Fringe Box



Birdwatcher’s Diary No.21

Published on: 22 Oct, 2012
Updated on: 22 Oct, 2012

By Malcolm Fincham

Although I always consider this to be one of my favourite times of the year, but with daylight hours shortening it does become far more difficult to get out to take photos before the sun goes down.

I have, however, been fortunate in the last few weeks to be able to see a couple of nocturnal birds out hunting in daylight. The first of which has been the barn owl I mentioned at the end of my previous report.

Barn owl (photographed on maximum zoom) taking shelter from an oncoming rain shower.

The barn owl will usually hunt from dusk till dawn but is unable to hunt in the rain for fear of its feathers becoming waterlogged.

It is also only able to live a few days without food, so our UK climate does it no favours as in captivity barn owls can live up to 20 years, whereas in the wild they’re lucky to live more than two.

Barn owl in flight.

On such wet nights, as was Friday, October 5, it has to find a dry shelter and will then have to resort to hunting in daylight.

It was on Saturday, October 6, at about 4.30pm, on arriving at the metal footbridge just beyond Bowers Lock, Burpham,  when I was taken by surprise by one coming out of the wooded area. It flew just over my head, then across the river out into the field beyond.

This all happened so quickly I was unable to even contemplate getting my camera out of its bag. I was able to get good views as it spent some time quartering the field and I managed to get some distant pictures and a short video of it resting on a post. Click here to see.

I have managed to get good, although distant, views on several days since.

Short-eared owl at Papercourt, Send.

On Friday, October 12, after taking a brief visit once again to see the barn owl and accompanied by an old friend Martin (Chippy to use his nickname) to see it for the first time, we decided to visit Papercourt water meadow at Send, not far from Old Woking. I had heard reports that another normally nocturnal bird, a short-eared owl, had been seen there.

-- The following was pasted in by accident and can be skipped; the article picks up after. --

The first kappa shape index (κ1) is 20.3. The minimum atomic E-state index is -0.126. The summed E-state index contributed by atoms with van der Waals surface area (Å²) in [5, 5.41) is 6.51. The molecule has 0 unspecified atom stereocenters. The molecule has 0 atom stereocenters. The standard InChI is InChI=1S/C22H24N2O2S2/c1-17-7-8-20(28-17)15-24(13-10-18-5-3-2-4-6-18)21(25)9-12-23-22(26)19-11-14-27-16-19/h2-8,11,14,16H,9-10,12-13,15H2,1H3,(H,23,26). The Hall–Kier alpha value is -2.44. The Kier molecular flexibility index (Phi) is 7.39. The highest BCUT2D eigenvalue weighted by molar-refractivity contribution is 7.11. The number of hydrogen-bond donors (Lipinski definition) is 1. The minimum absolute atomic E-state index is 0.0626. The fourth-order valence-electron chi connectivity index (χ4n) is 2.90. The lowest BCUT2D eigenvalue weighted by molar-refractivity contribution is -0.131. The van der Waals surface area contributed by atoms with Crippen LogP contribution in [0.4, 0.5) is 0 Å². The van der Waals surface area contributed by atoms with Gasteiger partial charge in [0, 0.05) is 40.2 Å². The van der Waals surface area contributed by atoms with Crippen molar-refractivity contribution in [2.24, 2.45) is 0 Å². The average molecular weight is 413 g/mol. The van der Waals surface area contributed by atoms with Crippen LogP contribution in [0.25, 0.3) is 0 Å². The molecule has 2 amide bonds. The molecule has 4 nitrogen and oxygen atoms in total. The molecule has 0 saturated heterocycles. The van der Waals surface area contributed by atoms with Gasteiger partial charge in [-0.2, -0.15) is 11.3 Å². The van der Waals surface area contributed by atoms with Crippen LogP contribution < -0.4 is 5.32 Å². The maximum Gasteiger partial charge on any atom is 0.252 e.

Short-eared owls breed in more northern parts of the UK, while some venture over from Eastern Europe during winter months. Then they are mostly seen in coastal areas, although as many as six were seen in the Papercourt area last winter.

Just as we were preparing ourselves to be disappointed, one emerged and began hunting in the long grass. This was at about 6pm and unfortunately the light had faded too much for any good pictures.

Peregrin falcon pictured at Pulborough Brooks in January 2012.

Sunday, October 14, brought with it some pleasant  autumn sunshine and warmth, so I decided to take my wife for a trip and to have lunch at the RSPB reserve at Pulborough Brooks in West Sussex. Once there, I left her to enjoy herself reading a newspaper while I ventured off to see what was about.

On arriving at Hanger Viewpoint  I was pleased to see that the female peregrine falcon had arrived back at her wintering perch overlooking the brooks were she spends her day deciding what to have for her lunch – duck being the top choice on her menu.

Unfortunately, leaves still on the trees obscured the peregrine somewhat so my photos were not that successful. I have therefore included one I took back in January and where she spent last winter at the exact same spot. Also click here to see a short video I took of the peregrine, in slow motion, having a tasty snack!

These birds are top predators and the world’s fastest creature, capable of flying at speeds of up to 200mph. Being the most widely distributed of our birds, peregrines breed in areas from the Arctic tundra to the Tropics.

Also recently sighted around the brooks have been redwing and our smallest UK bird of prey the merlin, returning from its northern territory to winter in the south.

Comma butterfly at Pulborough Brooks.

Even a few comma butterflies were about making a late appearance in the warm autumn sunshine.

Finally,  last week I added a reply to the Local Fauna section of this website under a story about the squirrels, mentioning another critter just as busy collecting nuts. That, of course,  as most of you I expect  would have guessed is the jay, and I even managed to get a picture of one “red handed” or “acorn beaked”, to be precise…

Jay with an acorn in its beak.

These birds, although more colourful members of the corvid family which include crows and magpies, are considered vermin by many as during summer months they spend time raiding nests of smaller birds for chicks and eggs.

The brightly coloured jay.

However, in the autumn they assist in the redistribution of oaks and hazels – perhaps as a penance for their sins? They tend to be very shy, often only noticed by the iridescent blue on their wings or their white rump as they fly away.

I have  added one or two pictures here of jays, along with some other more common birds that I seen in the last week or so.

House sparrow.

Song thrush.


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Responses to Birdwatcher’s Diary No.21

  1. Stephen Balchin

    October 25, 2012 at 9:30 pm

    I thoroughly enjoyed reading birdwatchers diary 21 and what wonderful pictures.